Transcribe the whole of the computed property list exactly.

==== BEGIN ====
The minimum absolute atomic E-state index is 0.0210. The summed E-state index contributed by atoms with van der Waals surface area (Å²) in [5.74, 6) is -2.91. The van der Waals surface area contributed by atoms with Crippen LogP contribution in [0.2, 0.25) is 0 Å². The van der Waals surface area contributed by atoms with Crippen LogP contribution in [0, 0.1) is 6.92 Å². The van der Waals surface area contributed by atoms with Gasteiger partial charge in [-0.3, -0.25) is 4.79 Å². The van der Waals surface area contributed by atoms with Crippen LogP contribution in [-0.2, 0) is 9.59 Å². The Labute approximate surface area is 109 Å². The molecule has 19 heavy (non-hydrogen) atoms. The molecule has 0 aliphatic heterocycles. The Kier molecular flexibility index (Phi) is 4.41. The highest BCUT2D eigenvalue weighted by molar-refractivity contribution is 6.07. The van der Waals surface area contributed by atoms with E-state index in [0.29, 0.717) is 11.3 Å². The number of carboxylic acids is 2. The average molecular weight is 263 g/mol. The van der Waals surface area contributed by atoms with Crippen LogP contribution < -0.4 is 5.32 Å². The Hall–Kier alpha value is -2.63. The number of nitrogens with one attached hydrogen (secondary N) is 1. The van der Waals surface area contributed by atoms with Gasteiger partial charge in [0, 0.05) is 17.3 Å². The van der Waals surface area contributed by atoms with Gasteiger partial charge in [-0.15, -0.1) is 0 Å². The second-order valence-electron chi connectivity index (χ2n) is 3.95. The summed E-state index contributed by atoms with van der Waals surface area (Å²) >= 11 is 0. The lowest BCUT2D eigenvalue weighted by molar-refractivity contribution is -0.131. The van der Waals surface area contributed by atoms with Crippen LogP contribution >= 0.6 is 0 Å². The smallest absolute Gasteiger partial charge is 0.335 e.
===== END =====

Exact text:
The minimum absolute atomic E-state index is 0.0210. The summed E-state index contributed by atoms with van der Waals surface area (Å²) in [5.74, 6) is -2.91. The van der Waals surface area contributed by atoms with Crippen LogP contribution in [0.2, 0.25) is 0 Å². The van der Waals surface area contributed by atoms with Crippen LogP contribution in [0, 0.1) is 6.92 Å². The van der Waals surface area contributed by atoms with Gasteiger partial charge in [-0.3, -0.25) is 4.79 Å². The van der Waals surface area contributed by atoms with Crippen LogP contribution in [-0.2, 0) is 9.59 Å². The Labute approximate surface area is 109 Å². The molecule has 19 heavy (non-hydrogen) atoms. The molecule has 0 aliphatic heterocycles. The Kier molecular flexibility index (Phi) is 4.41. The highest BCUT2D eigenvalue weighted by molar-refractivity contribution is 6.07. The van der Waals surface area contributed by atoms with E-state index in [0.29, 0.717) is 11.3 Å². The number of carboxylic acids is 2. The average molecular weight is 263 g/mol. The van der Waals surface area contributed by atoms with Crippen LogP contribution < -0.4 is 5.32 Å². The Hall–Kier alpha value is -2.63. The number of nitrogens with one attached hydrogen (secondary N) is 1. The van der Waals surface area contributed by atoms with Gasteiger partial charge in [0, 0.05) is 17.3 Å². The van der Waals surface area contributed by atoms with Gasteiger partial charge in [-0.15, -0.1) is 0 Å². The second-order valence-electron chi connectivity index (χ2n) is 3.95. The summed E-state index contributed by atoms with van der Waals surface area (Å²) >= 11 is 0. The lowest BCUT2D eigenvalue weighted by molar-refractivity contribution is -0.131. The van der Waals surface area contributed by atoms with Crippen LogP contribution >= 0.6 is 0 Å². The smallest absolute Gasteiger partial charge is 0.335 e.